(And indeed, anime must briefly be mentioned as a growing influence on western animators themselves, here - they were absolutely aware of what was happening in Japan well ahead of the general public, and once things like Akira and Ghost in the Shell began showing up, animators and directors across the pond began straining at the bit to have their artistic restrictions loosened for fear of a consistent flood of high-quality anime pounding the western studios flat. It was a flood which never quite materialized as people feared, but it still lit fires under a lot of people and led directly to many of the products of The Millennium Age of Animation.)

This is also the era that began the rise of computers in animation, riding the wave of the digital revolution that brought affordable PCs to the masses in the 1980s. Disney employed CG for major parts of their films starting with The Rescuers Down Under, and by Beauty and the Beast had refined it considerably (the backdrop of the ballroom scene was very much Conspicuous CGI, as are the stampede from The Lion King and the crowd scenes in The Hunchback of Notre Dame). In 1994, the first completely 3D TV series, ReBoot, came out of Canadian studio Mainframe Entertainment and premiered on ABC in the USA. And 1995 brought the first all 3D movie and the one that launched Pixar into the spotlight and a position to drive the future of the animation industry: Toy Story.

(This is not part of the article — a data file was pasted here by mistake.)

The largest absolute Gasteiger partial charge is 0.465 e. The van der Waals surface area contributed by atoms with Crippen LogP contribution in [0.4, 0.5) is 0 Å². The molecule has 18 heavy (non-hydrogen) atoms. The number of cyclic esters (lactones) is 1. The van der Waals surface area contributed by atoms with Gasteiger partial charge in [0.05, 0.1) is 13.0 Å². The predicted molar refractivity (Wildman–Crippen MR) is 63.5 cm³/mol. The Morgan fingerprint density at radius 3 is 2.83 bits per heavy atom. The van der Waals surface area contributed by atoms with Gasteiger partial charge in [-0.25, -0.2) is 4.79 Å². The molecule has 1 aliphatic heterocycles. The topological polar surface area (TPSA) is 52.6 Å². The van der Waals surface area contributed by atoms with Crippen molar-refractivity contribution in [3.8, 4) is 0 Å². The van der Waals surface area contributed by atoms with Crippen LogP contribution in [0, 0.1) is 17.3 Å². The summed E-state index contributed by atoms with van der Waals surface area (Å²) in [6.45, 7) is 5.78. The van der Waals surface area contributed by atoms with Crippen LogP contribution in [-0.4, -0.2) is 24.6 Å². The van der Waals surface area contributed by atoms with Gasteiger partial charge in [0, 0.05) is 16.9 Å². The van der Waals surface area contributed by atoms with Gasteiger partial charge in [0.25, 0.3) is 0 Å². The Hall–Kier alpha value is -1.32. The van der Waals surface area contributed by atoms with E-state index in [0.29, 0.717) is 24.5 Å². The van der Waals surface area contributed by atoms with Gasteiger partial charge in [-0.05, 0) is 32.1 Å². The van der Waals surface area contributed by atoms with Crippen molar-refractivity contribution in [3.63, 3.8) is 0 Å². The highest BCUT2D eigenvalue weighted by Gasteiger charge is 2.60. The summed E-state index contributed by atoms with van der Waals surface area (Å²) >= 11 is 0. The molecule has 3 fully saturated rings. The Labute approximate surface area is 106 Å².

Depending on who you ask, the deterioration of this era began somewhere towards the end of the 1990s and the early 2000s. The seeds may have been sown in 1995, when Disney distributed Pixar's Toy Story. It was a huge hit both critically and commercially...but Disney's traditionally animated entry for the year, Pocahontas, did well enough financially but also disappointed many viewers. Disney's increasingly formulaic approach to feature storytelling — "I want" songs, wacky sidekicks, pop culture jokes, etc. — in the wake of its early-'90s hits, resulted in films that strived to include more adult themes/stories yet couldn't lift themselves out of the worst aspects of the Animation Age Ghetto when it came to content. Disneyfication became a dirty word as critics accused them of whitewashing/dumbing down history and classic literature/mythology (the increasing amounts of merchandise tied into these films didn't help matters). That said, while these films were considered inferior to their predecessors, only one, the aforementioned Pocahontas, was a critical failure - at a mediocre 56% on Rotten Tomatoes, it's the only real critical failure of the Disney Renaissance. Meanwhile, the entries that were relative box office failures - The Hunchback of Notre Dame and Hercules - were modestly well-received by said critics (at a decent 73% and a good 83% on Rotten Tomatoes, respectively), who considered them improvements over the preachy and pretentious Pocahontas - Hunchback has even been Vindicated by History recently to the point that it's a darkhorse candidate for the Magnum Opus of the Disney Renaissance. Mulan and Tarzan were even viewed as coming close to the earlier works (at 86% and 88%, respectively). Rival studios' Disney-esque efforts were usually pale imitations at best — consider Don Bluth's work post-All Dogs Go to Heaven, The Swan Princess, etc. — and often even worse when it came to Disneyfication, culminating in two Italian animated features that turned the Titanic disaster into Happily Ever After musicals. The absolute nadir of the trend, at least as far as wide release animated films go, was Warner Bros. Quest for Camelot - sadly, this film outdid far superior works by Warner Bros. such as the Ghetto-busting The Iron Giant and Cats Don't Dance financially, even as critics savaged it. One could even pin Quest For Camelot as being one of the films that led to the eventual downfall of the Renaissance Age.